For an hour, still speculating as to who his anonymous friend might be, he stood, smoking, upon the balcony. On the quay below him a negro policeman dozed against a hawser-post. A group of cargadores, stretched at length upon stacks of hides, chattered in drowsy undertones. In the moonlight the lamps on the fishing-boats and on the bridge, now locked against the outside world, burned mistily, and the deck of the steamer moored directly below him was as deserted and bare, as uncanny and ghostlike, as the deck of the ship of the Ancient Mariner. Except for the chiming of ships' bells, the whisper of the running tide, and the sleepy murmur of the longshoremen, the town of Willemstad was steeped in sleep and silence. Roddy, finding he could arrive at no satisfactory explanation of the note, woke the night porter, and telling that official he was off before daybreak to shoot wild pigeons, and wanted his coffee at that hour, betook himself to his cot. It seemed as though he had not twice tossed on the pillow before the night-watchman stood yawning at his side.

Roddy and Peter occupied adjoining rooms, and the door between the two was unlocked. When Roddy had bathed, dressed, and, with a feeling of some importance, stuck his revolver into his pocket, he opened the door, and, still suspicious that his faithful friend was sending him on a wild-goose chase, for a few moments stood beside his bed. But Peter, deep in the sleep of innocence, was breathing evenly, stentoriously. Not without envying him the hours of rest still before him, Roddy helped himself to Peter's revolver, left him a line saying it was he who had borrowed it, and went out into the dark and empty streets.

Half awake and with his hunger only partially satisfied, Roddy now regarded his expedition with little favor. He reverted strongly to the theory that some one was making a fool of him. He reminded himself that if in New York he had received such a note, he either would have at once dismissed it as a hoax or turned it over to the precinct station-house. But as the darkness changed to gray, and the black bulk of the Cafe Ducrot came into view, his interest quickened. He encouraged himself with the thought that while in New York the wording of the note would be improbable, hysterical, melodramatic, in hot, turbulent Venezuela it was in keeping with the country and with the people.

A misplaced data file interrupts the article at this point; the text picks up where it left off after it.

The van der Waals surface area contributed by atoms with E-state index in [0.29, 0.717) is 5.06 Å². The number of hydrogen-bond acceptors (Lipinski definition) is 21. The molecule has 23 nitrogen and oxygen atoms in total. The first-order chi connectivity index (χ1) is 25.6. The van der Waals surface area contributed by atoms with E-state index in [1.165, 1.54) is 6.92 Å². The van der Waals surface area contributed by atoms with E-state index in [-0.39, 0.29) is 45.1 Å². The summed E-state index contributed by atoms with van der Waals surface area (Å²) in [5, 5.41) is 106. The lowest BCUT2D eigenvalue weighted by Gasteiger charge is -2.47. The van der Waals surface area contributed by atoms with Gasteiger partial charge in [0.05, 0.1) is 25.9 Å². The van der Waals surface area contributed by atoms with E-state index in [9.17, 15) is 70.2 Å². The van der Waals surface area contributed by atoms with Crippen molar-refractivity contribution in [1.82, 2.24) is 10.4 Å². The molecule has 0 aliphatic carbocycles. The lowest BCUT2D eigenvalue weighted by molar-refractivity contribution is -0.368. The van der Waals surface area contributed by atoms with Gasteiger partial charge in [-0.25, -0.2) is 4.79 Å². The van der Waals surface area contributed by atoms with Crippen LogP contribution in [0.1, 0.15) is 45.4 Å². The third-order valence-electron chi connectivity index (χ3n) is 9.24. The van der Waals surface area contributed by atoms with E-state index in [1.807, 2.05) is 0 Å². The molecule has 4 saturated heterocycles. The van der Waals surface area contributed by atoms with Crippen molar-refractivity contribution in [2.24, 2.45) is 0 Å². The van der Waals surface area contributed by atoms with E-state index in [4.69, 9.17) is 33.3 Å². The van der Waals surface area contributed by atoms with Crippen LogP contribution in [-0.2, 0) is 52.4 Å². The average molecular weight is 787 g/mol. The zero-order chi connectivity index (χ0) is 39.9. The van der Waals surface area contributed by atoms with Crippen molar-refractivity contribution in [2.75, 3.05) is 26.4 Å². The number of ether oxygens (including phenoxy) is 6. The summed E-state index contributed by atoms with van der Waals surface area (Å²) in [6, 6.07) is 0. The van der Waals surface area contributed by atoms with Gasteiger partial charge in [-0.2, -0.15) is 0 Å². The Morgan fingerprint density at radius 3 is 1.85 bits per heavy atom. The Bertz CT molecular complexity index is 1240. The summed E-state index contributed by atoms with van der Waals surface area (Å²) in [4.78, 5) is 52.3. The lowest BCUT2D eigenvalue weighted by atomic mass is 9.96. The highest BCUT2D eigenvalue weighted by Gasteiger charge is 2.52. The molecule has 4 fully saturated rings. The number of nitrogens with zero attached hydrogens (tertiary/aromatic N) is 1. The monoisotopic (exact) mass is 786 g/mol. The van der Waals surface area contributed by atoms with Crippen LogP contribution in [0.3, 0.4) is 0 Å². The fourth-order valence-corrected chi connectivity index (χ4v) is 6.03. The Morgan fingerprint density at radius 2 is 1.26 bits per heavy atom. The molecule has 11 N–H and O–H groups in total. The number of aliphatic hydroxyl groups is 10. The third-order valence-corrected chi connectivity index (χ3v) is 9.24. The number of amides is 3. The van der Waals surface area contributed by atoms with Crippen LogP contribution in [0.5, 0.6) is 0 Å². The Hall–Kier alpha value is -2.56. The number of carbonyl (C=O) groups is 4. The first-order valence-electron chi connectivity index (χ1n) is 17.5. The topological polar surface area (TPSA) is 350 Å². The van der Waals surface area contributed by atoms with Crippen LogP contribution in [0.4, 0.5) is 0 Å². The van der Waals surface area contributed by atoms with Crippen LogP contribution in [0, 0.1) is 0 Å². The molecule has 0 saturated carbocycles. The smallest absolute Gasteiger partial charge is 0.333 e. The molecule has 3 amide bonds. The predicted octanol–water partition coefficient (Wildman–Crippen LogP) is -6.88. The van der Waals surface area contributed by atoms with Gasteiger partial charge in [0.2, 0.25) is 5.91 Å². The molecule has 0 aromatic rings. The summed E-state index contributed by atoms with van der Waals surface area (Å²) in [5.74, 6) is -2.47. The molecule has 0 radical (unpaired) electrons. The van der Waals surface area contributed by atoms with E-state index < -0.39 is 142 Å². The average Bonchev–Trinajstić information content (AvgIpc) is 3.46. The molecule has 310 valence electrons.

Since setting forth from the hotel a half hour had passed, and as he left the Cafe Ducrot behind him the night faded into the gray-blue mist of dawn. Out of the mist, riding slowly toward him, mounted on one pony and leading another, Roddy saw the man who on the night before had brought him the letter. He was leaning forward, peering through the uncertain light. When he recognized Roddy he galloped to him, and with evident pleasure but without speaking, handed him the reins of the led pony. Then motioning to Roddy to wait, he rode rapidly down the road over which the American had just come. Roddy settled himself in the saddle, and with a smile of satisfaction beamed upon the ghostlike world around him. So far, at least, the adventure promised to be genuine. Certainly, he argued, Peter could not have prepared a joke so elaborate.